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Tuesday, February 26, 2019

Flying with a local Black History icon

Yesterday was the inaugural Savannah Campus' Black History Month lecture. I invited The Honorable Tammy Stokes who happens to be a local Black History icon. Among many other things, she is the first African American woman judge in Chatham County and she is the chief justice.  I take pride in that I pulled the friend card and got her to attend.  I will say this again, I have amazing friends.

It was wonderful and relevant to have a local icon speak. Black History as will all histories is evolving. Every day someone is doing something monumental. Maybe not on a national level, but certainly on a local level and local level contributions are important. Elizabeth Jennings comes to mind. She refused to get off the trolley in New York in 1854. I did not learn this is school.

History even black history happens all of the time. As I mentioned above Judge Stokes was the first woman judge in Chatham County. Local history at its finest. At its finest even when there were some very dark times for her. Being an icon is not always a smooth row to hoe. Being able to talk with a local legend is always a bonus. It was nice to see what grace and dignity under fire look like in real life. To be able to ask the questions that help us to understand and often not understand why things are or aren't. Helping us craft our own recipe for success while dutifully avoiding the pitfalls that are placed in our paths.

Judge Stokes' talk did not focus on herself. She concentrated on Henrietta Lacks and her amazing continued contribution to society mostly done without her or her family's approval or knowledge.  She died in 1951 and to this day her cells are used international research.

Judge Stokes articulated that she had not heard of Henrietta until recently and that there should be an awareness that there are more Black History icons outside of Dr. Martin Luther King, Jr., Rosa Parks, Harriet Tubman, and the other well-known people that we see on posters year after year. The ones we learn about in school year after year as if the list is finite and that there as so few of them. That is so not the case. Cynthia Marshall in a perfect example. She is the first black woman to be CEO of an NBA team. I had no idea.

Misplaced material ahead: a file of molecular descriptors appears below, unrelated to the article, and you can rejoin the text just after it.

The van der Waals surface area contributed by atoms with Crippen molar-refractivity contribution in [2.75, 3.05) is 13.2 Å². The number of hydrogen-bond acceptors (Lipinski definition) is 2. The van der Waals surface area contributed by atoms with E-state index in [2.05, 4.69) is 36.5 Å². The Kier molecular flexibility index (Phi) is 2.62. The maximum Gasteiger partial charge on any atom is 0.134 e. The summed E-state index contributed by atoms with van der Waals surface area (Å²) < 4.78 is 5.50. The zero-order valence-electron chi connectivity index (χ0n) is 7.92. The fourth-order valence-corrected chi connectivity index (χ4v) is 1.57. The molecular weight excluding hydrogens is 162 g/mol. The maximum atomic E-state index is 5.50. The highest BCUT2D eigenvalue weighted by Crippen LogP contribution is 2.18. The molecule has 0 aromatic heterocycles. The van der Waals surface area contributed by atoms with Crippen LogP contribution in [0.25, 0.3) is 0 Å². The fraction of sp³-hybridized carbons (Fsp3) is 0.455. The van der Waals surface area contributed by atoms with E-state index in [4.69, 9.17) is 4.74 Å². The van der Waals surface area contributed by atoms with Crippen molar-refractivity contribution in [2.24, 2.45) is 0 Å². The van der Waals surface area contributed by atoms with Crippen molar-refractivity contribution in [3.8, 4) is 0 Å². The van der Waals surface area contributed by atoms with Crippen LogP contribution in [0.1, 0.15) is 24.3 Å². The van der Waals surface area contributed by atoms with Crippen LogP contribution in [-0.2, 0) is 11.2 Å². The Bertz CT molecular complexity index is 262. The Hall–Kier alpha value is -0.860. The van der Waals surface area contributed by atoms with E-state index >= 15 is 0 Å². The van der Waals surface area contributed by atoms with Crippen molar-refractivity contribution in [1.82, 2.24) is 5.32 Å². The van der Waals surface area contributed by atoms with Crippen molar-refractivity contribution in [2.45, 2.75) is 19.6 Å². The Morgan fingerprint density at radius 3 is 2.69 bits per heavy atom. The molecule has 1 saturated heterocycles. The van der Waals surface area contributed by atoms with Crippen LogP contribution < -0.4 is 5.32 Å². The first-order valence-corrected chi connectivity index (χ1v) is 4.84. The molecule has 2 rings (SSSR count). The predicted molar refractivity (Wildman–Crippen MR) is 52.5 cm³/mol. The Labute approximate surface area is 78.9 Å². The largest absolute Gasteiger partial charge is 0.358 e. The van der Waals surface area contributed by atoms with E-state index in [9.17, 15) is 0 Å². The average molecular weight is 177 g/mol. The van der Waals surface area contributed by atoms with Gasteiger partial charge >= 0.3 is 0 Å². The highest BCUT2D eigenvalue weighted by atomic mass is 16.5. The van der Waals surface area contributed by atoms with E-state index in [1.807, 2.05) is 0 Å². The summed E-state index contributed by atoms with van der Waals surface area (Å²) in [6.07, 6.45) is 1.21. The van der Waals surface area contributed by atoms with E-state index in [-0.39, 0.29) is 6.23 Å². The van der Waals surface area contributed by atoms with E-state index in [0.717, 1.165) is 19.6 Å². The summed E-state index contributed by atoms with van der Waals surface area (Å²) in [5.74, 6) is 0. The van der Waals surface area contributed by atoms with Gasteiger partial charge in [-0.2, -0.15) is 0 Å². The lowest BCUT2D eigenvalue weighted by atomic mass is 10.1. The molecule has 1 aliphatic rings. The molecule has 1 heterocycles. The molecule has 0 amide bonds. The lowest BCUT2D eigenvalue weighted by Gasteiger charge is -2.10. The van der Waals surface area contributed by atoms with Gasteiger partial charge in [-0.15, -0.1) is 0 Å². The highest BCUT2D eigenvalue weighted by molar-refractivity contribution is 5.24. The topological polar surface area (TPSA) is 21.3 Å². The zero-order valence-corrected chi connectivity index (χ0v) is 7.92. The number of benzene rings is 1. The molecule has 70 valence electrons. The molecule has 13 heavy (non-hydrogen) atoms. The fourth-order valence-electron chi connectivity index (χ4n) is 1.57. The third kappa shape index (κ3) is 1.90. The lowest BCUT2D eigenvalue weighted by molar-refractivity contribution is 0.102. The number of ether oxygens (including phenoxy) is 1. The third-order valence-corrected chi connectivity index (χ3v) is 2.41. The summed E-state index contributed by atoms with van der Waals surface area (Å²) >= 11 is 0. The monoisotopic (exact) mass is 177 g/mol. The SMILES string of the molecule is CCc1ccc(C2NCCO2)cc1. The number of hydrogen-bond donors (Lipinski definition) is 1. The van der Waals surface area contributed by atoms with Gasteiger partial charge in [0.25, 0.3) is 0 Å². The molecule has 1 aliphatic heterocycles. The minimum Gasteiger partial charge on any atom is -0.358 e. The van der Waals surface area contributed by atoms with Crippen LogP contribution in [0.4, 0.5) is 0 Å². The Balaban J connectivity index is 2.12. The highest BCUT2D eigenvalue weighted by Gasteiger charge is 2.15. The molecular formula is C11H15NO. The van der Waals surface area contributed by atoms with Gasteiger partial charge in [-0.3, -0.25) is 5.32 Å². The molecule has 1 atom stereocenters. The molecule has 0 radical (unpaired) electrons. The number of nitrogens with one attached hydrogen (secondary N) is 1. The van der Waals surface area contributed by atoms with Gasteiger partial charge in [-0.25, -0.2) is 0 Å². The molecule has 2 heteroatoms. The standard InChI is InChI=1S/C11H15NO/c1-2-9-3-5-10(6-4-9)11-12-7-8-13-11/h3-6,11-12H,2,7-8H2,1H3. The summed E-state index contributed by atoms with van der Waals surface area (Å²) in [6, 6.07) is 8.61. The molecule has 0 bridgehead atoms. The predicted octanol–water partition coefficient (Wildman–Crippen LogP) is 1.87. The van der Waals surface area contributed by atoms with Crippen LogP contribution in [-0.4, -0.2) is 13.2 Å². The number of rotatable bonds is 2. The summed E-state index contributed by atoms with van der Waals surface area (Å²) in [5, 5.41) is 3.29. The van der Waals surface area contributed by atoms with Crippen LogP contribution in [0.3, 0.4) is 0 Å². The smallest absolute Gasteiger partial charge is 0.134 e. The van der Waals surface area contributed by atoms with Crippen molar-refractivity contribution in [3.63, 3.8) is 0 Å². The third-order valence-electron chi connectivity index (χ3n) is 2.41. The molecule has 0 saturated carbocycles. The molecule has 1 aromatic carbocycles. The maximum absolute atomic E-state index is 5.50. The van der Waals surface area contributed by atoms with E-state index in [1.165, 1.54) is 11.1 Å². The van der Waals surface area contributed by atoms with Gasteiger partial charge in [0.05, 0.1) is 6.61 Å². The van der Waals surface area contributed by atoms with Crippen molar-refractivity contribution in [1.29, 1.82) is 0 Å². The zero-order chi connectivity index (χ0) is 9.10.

After her talk, she came to my class and answered student questions. She briefly discussed the notion of justice being fair, not equal. She detailed her experiences as a judge and as a woman of color. It was very enlightening. I think it was the first time my students were in the presence of a judge without being in a courtroom. She gave out tidbits of sage advice and they were fascinated as was I.

Like Judge Stokes, I discovered that there is so much of Black History that I did not know. This year I have learned more about Black History than ever before. I even created a hashtag on Facebook #morelearning so that later I can go back and compile my learnings. I waffled between emotions: excited, baffled, and angry.  Excited to learn new things about the ways blacks have contributed to our society even in times of great physical hardships. Baffled that I was not taught these things in school and that I as a highly educated woman did not read about these things in life. And finally angry that so many atrocities happened at depths that I will never understand and that restitution and/or adjustments have not completely been made. And when I hear that we have come a long way, I think perhaps, but not far enough. Am I supposed to take pride in the advancement of change that is far from being fair and just?

I have no answer to that question. I will just continue to learn as much as I can. I will make a more concerted effort to seek out and celebrate the local icons. Like Judge Stokes, they are part of the tapestry that is proudly Black History and ever evolving. 

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